Polyelectrolyte Complexes in Flocculation Applications

  • Gudrun Petzold
  • Simona Schwarz
Part of the Advances in Polymer Science book series (POLYMER, volume 256)


This review concentrates on the interactions between oppositely charged polyelectrolytes and on the formation of complexes, which can be used for different applications such as paper retention or water treatment. Three different possibilities for the appearance of polyelectrolyte complexes (PECs) in flocculation applications are described. Starting with the “classical” dual system (step-by-step addition of polycation and polyanion to a negatively charged suspension of fibers or particles), the interaction between a “soluble polyanion” (such as anionic trash) with polycation is described as well as the formation of well-defined pre-mixed PECs and their application as flocculants.

The influence of several parameters related to the characteristics of the solid materials (e.g., charge, particle size), the polyelectrolyte (e.g., type of charge, charge density, molar mass, hydrophobicity) and the flocculation regime (e.g., order of addition, pH, ionic strength) are discussed.

Research in this area shows great potential. Over the past 30 years, dual systems have been applied mainly in the paper industry. The application of PECs, described as particle-forming flocculants, provides new possibilities in solid–liquid separation processes. For an effective system, the application parameters have to be optimized (e.g. polymer type, concentration, charge, molecular weight). Therefore, direct and efficient methods for the characterization of the flocculation behavior (sedimentation velocity, packing density of the sludge, particle size distribution) are necessary and will be described.

Finally, the most advanced applications for PECs are discussed.


Dual system Flocculation Polyanion Polycation Polyelectrolyte complex Pre-mixed complexes 

Abbreviations and Symbols


Atomic force microscopy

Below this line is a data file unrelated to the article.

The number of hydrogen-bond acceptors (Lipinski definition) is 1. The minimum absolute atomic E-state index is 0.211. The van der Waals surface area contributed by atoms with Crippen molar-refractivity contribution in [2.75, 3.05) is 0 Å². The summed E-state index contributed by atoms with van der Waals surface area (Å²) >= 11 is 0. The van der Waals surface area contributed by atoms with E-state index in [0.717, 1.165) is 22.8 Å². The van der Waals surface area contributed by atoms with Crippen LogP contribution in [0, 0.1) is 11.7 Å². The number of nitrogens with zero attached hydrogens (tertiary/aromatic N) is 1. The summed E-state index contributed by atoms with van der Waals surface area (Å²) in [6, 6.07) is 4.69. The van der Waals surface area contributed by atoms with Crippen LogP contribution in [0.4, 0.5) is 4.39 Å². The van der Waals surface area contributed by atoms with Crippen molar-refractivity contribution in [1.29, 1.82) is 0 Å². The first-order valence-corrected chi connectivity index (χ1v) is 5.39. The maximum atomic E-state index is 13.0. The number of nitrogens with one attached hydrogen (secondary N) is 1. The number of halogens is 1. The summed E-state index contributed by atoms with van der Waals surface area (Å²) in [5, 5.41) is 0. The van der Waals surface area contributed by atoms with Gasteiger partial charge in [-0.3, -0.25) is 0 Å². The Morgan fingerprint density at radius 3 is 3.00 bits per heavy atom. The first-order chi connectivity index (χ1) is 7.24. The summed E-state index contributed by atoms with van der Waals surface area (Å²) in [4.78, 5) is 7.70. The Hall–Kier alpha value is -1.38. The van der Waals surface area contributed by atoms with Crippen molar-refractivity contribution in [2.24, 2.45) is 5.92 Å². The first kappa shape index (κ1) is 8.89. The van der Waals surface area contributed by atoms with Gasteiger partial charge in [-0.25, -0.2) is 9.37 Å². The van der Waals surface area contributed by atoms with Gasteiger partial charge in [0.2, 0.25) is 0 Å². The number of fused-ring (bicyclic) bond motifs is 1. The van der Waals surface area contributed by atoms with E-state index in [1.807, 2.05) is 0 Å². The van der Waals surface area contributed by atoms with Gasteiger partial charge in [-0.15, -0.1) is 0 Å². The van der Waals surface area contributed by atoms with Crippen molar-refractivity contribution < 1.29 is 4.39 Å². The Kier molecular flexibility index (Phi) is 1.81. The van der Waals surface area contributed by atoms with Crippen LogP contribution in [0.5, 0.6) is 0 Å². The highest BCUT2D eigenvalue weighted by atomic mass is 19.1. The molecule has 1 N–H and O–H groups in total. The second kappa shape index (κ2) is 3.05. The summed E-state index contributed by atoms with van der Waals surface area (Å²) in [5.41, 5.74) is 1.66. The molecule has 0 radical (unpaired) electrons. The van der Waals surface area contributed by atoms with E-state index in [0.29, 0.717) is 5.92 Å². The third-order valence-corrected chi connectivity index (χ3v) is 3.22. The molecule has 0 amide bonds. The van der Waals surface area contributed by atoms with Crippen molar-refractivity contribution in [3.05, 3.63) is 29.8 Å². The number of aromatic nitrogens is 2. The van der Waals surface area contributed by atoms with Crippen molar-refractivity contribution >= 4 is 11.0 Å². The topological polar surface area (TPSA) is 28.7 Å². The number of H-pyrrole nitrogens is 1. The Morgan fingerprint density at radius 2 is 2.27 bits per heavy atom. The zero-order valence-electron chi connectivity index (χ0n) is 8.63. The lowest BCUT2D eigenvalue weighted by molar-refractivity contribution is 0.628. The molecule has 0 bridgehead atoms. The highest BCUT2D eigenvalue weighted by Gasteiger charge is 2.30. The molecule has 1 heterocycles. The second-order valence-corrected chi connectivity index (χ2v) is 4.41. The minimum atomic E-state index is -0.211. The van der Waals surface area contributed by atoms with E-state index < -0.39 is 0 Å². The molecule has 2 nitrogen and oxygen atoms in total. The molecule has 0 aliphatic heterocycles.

Charge density




Critical micelle concentration


Carbon nanotubes


Carboxylated phenolic resin


Dissolved colloidal substances


Dynamic light scattering




Differential scanning calorimetry


Fourier transform infrared spectroscopy


Short-chained guest PEL


Humic acid


Highly cationic starches


High molecular weight


Long-chained host PEL


Lower critical solution temperature


Low molecular weight


Medium molecular weight


Poly(sodium acrylate)


Poly(sodium 2-acrylamido-2-methylpropanesulfonate)


Poly(styrene-p-sodium sulfonate-sodium salt)


Nonstoichiometric interpolyelectrolyte complex dispersion


Nonstoichiometric polyelectrolyte complex


Oligo-maltose-modified PEI


Poly(maleic acid-co-propylene)


Poly(maleic acid-co-α-methylstyrene)






Poly(acrylic acid)


Polyamideamine epichlorohydrine condensate


Poly(sodium 2-acrylamido-2-methylpropanesulfonate)




Polycation/dye/polyanion complexes


Polycations containing N,N-dimethyl-2-hydroxypropylene ammonium chloride


Polycations containing N,N-dimethyl-2-hydroxypropylene ammonium chloride with different hydrophobic units


Poly(N,N-diallyl-N,N-dimethyl-ammonium chloride)


Polyelectrolyte complex






Poly(ethylene oxide)


Polydispersity index


Copolymer of N-methacryloyloxyethyl–N-benzyl-N,N-dimethyl-ammonium chloride


Poly(isopropylacrylamide-co-acrylic acid)






Phosphonomethylated derivative of PEI


Poly(acrylamide-co-sodium acrylate)


Polyelectrolyte–surfactant complex


Poly(styrene sulfonate)


Poly[NNN-trimethyl-N-(2-methacryloxyethyl) ammonium chloride]


Poly(vinyl alcohol)


Dodecyl-amidoethyl-dimethylbencyl-ammonium chloride


Sodium dodecylsulfate


Small interfering RNA


Trash content


Total organic carbon content


X-ray photoelectron spectroscopy


X-ray diffraction


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Negatively charged particle

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Polyelectrolyte complex

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Negatively charged waste

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Star-like polymer

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We are indebted to many long-term collaborators and colleagues, especially to Dr. Stela Dragan and her group (Institute Petru Poni, Iasi, Romania) and to Dr. Svetlana Bratskaya (Far East Department of Russian Academy of Sciences, Institute of Chemistry, Vladivostok, Russia). The investigations with tailored polymers, especially hydrophobic PCs, were undertaken in collaboration with Prof. Laschewsky and his group (Fraunhofer IAP Golm, Germany). Above all, we would like to thank our unforgettable colleague and friend Dr. Werner Jaeger.

Financial support from the BMBF and AiF is gratefully acknowledged.


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Copyright information

© Springer-Verlag Berlin Heidelberg 2013

Authors and Affiliations

  1. 1.Leibniz-Institut für Polymerforschung Dresden e.V.DresdenGermany

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